Published on November 08, 2021 at 1:45 p.m.
There’s probably no worse time to take over a high school international travelers club than at the start of a pandemic.
That, however, is exactly where Palmerton Area High School teacher Craig Borland found himself in late 2019 when he was appointed to follow in the footsteps of longtime Palmerton Spanish teacher Jose Elvir.
At the time, the club was planning a trip to Europe which was eventually canceled due to COVID-19. In the year since, the club have remained silent, but on Wednesday evening Borland told the school board he was hoping for a 2023 summer trip to Greece.
“COVID obviously isn’t going to go away and that’s something we’re obviously going to deal with, but we really didn’t want to just bend the club,” Borland said. “I always want these students to have the opportunity to travel abroad. I hope the district will support this.
The board’s consensus on Wednesday evening was to give Borland the go-ahead to continue working on the trip and to proceed with a formal vote of approval at a later date.
Superintendent Dr Jodi Frankelli said there will be significant groundwork in light of COVID-19 to ensure all bases are covered.
“We can’t ignore the fact that we have to plan under the conditions of COVID-19,” Frankelli said. “We don’t want the excitement of the trip to cover up some of the realities we have to deal with. For example, we will have to be prepared for almost anything. If a student tests positive while in Greece and everyone has to come the next day, what happens? These are things that we need to review and have resolved.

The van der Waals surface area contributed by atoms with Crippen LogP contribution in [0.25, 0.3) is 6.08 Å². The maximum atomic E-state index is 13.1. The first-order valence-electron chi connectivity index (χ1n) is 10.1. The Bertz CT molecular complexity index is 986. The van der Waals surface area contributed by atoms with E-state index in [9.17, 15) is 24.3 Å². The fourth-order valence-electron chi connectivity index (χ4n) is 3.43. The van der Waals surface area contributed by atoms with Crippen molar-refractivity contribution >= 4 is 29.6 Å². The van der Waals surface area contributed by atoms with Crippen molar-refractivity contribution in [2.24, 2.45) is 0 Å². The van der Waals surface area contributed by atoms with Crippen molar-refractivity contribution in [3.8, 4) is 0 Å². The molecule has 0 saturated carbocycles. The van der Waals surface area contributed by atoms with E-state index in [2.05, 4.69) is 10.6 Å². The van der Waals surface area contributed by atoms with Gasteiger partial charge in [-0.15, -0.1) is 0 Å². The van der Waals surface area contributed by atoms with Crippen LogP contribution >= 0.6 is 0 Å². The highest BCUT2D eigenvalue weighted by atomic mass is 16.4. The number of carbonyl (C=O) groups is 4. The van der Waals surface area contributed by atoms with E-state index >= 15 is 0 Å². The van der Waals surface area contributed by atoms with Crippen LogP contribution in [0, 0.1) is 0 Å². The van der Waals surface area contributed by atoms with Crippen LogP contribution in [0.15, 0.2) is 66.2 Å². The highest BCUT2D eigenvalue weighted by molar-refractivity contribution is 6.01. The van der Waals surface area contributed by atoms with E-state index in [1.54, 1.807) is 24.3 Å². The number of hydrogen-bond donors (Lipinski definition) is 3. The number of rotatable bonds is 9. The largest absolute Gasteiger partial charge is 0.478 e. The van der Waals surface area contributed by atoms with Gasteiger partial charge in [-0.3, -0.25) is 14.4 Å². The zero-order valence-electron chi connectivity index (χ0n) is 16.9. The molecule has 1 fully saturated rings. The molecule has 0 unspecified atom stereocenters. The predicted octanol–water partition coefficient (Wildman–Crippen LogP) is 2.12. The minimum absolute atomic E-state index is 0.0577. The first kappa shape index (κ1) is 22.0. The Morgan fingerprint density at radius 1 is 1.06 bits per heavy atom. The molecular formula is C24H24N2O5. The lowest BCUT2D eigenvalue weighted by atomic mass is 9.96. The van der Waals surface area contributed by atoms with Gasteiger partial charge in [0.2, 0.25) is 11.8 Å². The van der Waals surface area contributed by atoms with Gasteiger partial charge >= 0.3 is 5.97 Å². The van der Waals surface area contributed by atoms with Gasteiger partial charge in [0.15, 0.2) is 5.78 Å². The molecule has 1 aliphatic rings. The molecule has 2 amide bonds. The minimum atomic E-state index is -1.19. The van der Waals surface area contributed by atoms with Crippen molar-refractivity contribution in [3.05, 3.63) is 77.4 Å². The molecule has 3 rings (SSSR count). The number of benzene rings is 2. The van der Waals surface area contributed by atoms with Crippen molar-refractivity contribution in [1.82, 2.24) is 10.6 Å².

Borland said students can start fundraising when and if the board gives the go-ahead for a trip. The trip would be organized by a company specializing in educational travel, he added.
“We chose Greece because I think it could really generate excitement,” he said. “Part of the trip is a four-day cruise to different islands. There are many things we can do in terms of the educational component. »
The International Travelers Club of Palmerton has been a popular choice for students in the past. Seventeen students were due to make the trip to Europe before COVID-19 hit.
Borland said three students told him about a possible trip to Greece.
“We need a minimum of six, which I don’t think we’d have a problem getting,” he said. “We haven’t really made a big sales pitch for it yet. It generates excitement. There were 17 of us for the planned trip to Europe and none of them complained about anything that happened. There was money lost on that and I think they figured it out.